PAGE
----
Oakland’s Toby Oler may have played banjo for Bay Area country band TV Mike and the Scarecrowes and written traditional bluegrass for The Nashville Knives, but his brilliant new solo release, OVTOV, is far from traditional.

Oler wrote all eight songs on OVTOV, but brought in musicians from a variety of Bay Area bands to help record them, including Elliott Peck and Connor O’Sullivan of Dem Suite, Michael James Tapscott of Odawas, and Matt Nelson of tUnE-yArDs. He described the process as a musical version of “Stone Soup,” where Oler brought the songs (the pot) and let his fellow musicians put their own spin on things (the ingredients and spices).

On each track, Oler and his diverse team of musicians never manage to fall into a specific genre, which is a good thing. They are free to experiment and take chances at every turn, while managing to produce music that isn’t just listenable, but is pretty damn catchy. Below, you can stream three songs that show the range of Oler’s great songwriting on OVTOV.

“Tracks” is probably the most traditional song, with Michael James Tapscott taking care of the vocals and Matt Nelson’s sax work adding a nice touch.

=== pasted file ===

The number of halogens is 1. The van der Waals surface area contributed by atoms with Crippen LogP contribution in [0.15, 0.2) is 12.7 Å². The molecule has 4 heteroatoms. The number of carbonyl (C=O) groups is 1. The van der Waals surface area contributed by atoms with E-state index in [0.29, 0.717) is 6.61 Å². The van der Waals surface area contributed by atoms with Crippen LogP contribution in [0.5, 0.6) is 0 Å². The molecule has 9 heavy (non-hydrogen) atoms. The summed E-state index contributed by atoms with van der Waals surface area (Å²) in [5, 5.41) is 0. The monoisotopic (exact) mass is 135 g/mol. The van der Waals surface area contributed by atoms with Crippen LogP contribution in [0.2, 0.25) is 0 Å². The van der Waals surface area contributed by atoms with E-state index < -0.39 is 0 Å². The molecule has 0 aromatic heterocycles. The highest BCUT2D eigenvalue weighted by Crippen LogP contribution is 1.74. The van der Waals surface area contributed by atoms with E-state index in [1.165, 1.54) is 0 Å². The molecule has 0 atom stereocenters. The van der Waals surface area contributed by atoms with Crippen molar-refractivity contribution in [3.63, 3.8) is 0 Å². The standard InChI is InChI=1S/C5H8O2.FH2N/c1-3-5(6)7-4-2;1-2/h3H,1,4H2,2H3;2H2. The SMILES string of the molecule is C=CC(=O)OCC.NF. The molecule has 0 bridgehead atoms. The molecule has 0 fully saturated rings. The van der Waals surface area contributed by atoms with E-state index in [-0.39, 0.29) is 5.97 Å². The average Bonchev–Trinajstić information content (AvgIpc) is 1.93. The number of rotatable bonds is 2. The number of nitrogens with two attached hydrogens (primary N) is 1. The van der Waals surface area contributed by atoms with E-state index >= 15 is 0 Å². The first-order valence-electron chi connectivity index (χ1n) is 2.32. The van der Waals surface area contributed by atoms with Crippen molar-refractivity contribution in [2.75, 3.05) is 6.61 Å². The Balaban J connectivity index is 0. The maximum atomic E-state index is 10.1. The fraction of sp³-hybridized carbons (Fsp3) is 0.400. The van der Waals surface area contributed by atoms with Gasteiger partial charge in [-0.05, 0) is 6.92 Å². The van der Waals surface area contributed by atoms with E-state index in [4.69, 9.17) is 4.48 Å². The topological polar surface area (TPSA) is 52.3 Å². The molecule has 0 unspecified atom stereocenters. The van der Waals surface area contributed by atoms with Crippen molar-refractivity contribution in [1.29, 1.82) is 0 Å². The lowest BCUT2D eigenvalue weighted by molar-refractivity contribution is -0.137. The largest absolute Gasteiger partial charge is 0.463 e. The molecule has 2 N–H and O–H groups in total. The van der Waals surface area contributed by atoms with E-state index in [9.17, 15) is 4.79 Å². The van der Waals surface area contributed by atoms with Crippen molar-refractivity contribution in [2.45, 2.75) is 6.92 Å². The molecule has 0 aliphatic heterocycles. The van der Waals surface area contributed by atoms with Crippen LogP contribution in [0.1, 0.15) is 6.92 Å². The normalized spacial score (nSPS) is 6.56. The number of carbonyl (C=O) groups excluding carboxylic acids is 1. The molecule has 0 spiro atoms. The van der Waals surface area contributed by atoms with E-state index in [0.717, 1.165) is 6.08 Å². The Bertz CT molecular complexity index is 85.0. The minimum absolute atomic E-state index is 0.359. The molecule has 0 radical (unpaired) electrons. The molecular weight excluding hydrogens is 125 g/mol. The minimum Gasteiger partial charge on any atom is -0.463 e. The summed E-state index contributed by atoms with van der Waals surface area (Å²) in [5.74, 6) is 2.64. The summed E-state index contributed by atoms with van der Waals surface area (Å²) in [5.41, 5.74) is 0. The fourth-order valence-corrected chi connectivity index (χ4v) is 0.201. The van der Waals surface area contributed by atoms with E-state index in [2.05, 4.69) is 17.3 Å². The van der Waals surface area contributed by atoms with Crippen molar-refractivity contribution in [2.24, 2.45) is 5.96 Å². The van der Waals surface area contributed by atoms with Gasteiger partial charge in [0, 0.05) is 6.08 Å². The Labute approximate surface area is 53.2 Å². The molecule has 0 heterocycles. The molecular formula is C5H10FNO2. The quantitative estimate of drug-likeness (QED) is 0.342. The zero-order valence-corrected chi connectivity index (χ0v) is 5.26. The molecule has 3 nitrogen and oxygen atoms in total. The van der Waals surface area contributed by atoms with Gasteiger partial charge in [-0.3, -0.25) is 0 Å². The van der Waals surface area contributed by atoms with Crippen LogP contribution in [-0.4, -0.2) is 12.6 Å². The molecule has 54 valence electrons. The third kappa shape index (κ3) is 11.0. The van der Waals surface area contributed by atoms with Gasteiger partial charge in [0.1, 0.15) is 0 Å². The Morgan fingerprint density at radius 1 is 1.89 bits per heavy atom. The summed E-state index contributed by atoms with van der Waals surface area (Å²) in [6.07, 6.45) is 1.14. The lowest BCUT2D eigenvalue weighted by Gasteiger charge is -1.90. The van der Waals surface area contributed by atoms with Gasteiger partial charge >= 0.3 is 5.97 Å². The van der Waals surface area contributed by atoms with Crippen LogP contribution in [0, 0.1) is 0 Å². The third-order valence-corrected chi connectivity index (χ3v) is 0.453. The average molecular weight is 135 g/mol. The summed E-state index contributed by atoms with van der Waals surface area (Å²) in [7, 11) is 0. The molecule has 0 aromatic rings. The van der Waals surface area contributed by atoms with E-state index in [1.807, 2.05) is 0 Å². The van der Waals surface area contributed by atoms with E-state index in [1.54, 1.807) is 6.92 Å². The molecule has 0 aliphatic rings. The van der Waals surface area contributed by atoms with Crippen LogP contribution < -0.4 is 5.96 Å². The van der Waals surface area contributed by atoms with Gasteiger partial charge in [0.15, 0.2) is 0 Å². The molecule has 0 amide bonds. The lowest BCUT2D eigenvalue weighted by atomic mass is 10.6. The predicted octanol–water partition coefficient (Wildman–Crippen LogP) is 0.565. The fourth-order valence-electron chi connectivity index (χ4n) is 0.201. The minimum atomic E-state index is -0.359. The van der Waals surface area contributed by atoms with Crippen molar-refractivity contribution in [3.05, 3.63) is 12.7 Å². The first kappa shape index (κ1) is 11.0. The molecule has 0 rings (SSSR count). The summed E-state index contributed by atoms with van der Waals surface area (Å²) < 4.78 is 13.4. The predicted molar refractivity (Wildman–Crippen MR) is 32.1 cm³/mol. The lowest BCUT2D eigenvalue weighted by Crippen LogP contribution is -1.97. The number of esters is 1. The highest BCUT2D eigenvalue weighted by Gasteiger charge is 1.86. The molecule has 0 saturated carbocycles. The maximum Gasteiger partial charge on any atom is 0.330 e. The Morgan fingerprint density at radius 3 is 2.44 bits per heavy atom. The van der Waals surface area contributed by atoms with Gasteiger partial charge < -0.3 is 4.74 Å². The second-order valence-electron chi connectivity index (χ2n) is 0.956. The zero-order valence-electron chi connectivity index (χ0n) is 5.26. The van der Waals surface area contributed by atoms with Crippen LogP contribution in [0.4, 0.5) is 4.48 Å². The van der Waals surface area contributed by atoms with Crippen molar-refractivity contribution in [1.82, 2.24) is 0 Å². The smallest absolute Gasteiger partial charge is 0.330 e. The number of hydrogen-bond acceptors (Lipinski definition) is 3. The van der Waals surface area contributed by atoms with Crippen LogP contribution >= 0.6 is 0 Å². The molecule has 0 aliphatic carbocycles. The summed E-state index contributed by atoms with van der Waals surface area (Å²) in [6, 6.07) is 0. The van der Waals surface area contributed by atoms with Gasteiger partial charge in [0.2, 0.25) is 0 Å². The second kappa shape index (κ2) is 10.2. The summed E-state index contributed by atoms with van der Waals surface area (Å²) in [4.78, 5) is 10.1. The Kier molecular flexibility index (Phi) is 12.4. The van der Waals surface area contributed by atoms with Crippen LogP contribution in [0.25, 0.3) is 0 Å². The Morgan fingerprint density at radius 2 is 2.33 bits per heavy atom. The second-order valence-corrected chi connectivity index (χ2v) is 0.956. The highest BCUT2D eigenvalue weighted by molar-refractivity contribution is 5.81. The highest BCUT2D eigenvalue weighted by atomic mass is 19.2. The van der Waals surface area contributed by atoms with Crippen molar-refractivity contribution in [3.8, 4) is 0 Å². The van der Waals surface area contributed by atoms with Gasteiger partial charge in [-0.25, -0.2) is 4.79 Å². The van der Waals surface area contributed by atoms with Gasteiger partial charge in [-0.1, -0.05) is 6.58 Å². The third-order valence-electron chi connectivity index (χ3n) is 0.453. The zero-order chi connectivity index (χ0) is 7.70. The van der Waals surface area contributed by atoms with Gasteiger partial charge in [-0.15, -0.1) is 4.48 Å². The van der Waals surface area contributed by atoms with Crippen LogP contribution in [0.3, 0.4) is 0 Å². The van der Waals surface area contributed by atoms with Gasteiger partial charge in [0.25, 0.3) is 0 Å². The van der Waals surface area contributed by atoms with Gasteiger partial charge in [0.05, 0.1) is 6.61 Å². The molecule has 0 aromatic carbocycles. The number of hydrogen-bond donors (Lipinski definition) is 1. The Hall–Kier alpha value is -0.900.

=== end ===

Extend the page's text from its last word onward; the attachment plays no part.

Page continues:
“Temescal Pool” takes you on a goofy homemade hip-hop ride through the streets of Oakland. Nothing against the rhymes, but the beat and layers of sound are the highlights here.

Finally, “Big Palms Family Restaurant” starts off sounding like it may be your typical folk song about a family restaurant, but almost immediately the video game-esque beeps remind you that OVTOV is anything but typical. Elliott Peck provides gorgeous vocals and Matt Nelson’s sax again brings a unique element.

You can stream the rest of the album on Oler’s Bandcamp page, where there is also a link to download the album for free. Listen to it from start to finish – you won’t be disappointed. Unfortunately, Oler has no plans to bring OVTOV to a live setting, and he is no longer playing banjo with TV Mike. He is currently writing bluegrass songs for The Nashville Knives in addition to doing production work in the Bay Area.